While Louisiana has had legislation since the late 1970s regarding medical marijuana, the lack of enabling rules and regulations prevented patient access until the passage of Senate Bill 143 in 2015. Sen. Fred Mills, of Breaux Bridge, authored the legislation, paving the way for the production, recommendation and use of medical marijuana. The act (La R.S. 40:1046) became known as the Alison Neustrom Act, in honor of Dr. Alison Neustrom, of Lafayette, who was an advocate for medical marijuana. At 42, Dr. Neustrom passed away from aggressive pancreatic cancer.
In June 2016, the LSU Board of Supervisors approved a resolution allowing the LSU AgCenter to proceed with obtaining a license from the Louisiana Department of Agriculture and Forestry (LDAF) for the production of medical marijuana. The AgCenter is currently working to select a supplier to operate in partnership with to produce medical marijuana. This competitive process will allow the AgCenter to select the most qualified partner for the new project. Preliminary estimates show this project will likely cost $10 million to $15 million for the first five years of operation; no state dollars will be used. All costs will be the responsibility of the selected supplier. As the licensee, the AgCenter will receive a percentage of gross sales and an annual allocation for research from the selected supplier.
As outlined in the law, the growth, production and distribution of medical marijuana will be done according to stringent rules established by LDAF, the Louisiana Board of Pharmacy (LBOP), and the Louisiana State Board of Medical Examiners (LSBME). LDAF will establish rules for the cultivation, extraction and formulation of medical marijuana. LBOP will establish rules for pharmacies to distribute medical marijuana. LSBME will establish rules for the recommendation of medical marijuana by physicians. To ensure product safety and security, the AgCenter is working with both state and local law enforcement agencies.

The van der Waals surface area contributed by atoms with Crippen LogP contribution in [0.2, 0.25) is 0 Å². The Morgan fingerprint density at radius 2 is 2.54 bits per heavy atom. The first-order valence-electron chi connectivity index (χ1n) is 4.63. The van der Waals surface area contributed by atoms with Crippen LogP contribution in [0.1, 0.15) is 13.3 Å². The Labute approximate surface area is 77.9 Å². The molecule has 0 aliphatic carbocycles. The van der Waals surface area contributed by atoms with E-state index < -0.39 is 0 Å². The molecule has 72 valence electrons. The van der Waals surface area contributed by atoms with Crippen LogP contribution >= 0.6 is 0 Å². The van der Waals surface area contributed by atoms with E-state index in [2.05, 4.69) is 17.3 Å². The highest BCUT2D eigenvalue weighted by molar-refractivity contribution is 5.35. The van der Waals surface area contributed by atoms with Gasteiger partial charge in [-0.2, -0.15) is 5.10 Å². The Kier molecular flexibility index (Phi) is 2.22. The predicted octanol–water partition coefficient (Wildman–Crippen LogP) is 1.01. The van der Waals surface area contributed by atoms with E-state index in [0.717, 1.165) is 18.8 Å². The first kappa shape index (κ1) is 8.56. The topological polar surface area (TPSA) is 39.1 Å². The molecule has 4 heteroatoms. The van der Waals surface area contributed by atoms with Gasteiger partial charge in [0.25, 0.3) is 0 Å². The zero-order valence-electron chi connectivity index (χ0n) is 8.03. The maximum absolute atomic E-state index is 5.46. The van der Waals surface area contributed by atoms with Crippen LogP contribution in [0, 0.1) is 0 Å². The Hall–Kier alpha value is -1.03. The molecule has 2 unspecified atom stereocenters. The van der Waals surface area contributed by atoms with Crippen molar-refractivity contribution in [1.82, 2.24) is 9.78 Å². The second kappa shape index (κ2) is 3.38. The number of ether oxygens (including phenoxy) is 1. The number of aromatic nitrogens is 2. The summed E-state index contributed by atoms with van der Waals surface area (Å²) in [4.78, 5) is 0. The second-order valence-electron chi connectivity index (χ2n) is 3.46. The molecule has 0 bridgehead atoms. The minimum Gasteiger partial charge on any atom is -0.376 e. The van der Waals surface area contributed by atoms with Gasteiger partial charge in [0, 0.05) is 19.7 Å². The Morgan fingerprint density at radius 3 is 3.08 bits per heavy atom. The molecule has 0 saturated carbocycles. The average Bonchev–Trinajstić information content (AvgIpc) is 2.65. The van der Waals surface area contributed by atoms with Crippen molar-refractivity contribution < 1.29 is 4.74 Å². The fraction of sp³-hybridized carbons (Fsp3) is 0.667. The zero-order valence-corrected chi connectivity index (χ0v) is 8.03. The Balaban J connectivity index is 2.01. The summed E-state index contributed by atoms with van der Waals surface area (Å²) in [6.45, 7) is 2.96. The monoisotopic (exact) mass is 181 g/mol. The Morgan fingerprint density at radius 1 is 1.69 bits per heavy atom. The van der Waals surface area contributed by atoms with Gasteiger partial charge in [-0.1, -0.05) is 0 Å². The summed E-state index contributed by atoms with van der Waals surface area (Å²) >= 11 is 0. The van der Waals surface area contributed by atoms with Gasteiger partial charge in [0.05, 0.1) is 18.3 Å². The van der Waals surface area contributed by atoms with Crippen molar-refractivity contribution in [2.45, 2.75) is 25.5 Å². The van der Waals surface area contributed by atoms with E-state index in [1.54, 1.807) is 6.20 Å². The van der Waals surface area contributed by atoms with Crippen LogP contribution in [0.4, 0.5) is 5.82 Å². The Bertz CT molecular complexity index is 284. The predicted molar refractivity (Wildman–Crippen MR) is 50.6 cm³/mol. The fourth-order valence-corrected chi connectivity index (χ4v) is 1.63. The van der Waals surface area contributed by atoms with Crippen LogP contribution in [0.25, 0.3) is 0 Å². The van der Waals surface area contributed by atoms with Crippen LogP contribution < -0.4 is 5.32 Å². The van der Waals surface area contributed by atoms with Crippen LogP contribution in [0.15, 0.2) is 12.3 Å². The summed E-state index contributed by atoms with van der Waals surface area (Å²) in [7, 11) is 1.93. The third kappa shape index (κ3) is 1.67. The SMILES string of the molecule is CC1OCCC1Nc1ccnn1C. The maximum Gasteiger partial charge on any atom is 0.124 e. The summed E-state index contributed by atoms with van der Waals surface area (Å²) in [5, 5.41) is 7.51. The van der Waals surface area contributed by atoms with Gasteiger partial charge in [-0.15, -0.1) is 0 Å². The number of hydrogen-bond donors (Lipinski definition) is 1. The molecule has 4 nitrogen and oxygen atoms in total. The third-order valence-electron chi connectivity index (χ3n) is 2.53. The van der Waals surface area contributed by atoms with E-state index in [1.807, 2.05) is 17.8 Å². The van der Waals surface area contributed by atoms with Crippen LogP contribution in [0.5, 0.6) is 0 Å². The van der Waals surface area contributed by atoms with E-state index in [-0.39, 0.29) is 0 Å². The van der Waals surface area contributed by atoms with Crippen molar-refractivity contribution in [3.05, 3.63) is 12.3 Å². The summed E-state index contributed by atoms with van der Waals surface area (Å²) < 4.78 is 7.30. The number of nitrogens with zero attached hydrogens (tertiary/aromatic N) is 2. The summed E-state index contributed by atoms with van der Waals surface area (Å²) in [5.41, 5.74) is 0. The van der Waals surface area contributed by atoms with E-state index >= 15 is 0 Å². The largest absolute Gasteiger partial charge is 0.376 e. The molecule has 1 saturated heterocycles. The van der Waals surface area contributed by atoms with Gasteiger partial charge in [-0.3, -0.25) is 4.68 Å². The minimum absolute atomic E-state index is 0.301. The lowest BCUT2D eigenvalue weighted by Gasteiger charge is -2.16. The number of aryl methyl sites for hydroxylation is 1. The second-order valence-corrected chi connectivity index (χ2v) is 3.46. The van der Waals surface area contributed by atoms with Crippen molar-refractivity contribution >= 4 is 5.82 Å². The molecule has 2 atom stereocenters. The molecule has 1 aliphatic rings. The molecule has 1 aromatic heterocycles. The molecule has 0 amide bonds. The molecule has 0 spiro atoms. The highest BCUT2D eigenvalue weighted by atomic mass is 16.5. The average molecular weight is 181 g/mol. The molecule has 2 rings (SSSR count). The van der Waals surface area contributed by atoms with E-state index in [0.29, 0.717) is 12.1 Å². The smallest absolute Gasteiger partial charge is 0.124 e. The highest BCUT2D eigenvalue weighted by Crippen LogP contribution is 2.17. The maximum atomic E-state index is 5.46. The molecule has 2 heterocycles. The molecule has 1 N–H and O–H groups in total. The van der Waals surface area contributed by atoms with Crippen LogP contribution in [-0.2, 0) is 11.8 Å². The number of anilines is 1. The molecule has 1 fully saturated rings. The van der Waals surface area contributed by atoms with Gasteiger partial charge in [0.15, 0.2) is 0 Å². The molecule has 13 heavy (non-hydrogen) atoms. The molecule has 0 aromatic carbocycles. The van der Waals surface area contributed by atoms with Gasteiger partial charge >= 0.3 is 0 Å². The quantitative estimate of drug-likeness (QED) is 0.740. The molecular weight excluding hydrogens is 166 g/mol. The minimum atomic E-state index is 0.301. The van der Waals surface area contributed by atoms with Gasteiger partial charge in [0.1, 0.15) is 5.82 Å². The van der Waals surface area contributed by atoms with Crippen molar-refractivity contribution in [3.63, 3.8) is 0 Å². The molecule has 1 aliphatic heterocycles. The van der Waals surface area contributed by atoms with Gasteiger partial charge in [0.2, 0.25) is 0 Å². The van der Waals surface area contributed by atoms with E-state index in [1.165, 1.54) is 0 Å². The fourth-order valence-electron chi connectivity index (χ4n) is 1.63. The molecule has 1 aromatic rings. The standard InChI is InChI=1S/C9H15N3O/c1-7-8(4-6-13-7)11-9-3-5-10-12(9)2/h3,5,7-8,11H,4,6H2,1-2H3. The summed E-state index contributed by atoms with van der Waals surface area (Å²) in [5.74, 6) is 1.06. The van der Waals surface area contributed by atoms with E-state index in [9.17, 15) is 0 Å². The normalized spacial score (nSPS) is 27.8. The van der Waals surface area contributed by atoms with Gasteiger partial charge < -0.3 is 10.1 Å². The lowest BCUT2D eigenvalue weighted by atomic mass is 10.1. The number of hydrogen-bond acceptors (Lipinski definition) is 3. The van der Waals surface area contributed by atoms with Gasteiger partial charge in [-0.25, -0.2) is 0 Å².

As currently written, Louisiana law allows for patients with specific disease states to use medical marijuana, including cancer, positive status for human immunodeficiency virus, acquired immune deficiency syndrome, cachexia or wasting syndrome, seizure disorders, epilepsy, spasticity, Crohn’s disease, muscular dystrophy and multiple sclerosis. The law does not allow for raw or inhaled (smoked) use and requires refined methods of delivery, including oils, tinctures, sprays, pills, capsules and suppositories.
The law allows the AgCenter, as the licensee, to conduct research on medical marijuana. Research will result in the creation of intellectual property related to the development of plant varieties, extraction methodology, compound identification, and use for treatment of specific disease symptoms. New opportunities through the Food and Drug Administration (FDA) and National Institutes of Health (NIH) will allow for clinical trials and human testing through collaboration with the Pennington Biomedical Research Center and the LSU Health Science Centers.
For more information, go to Louisiana Therapeutic Marijuana.Hampton Grunewald is the associate vice president for governmental relations.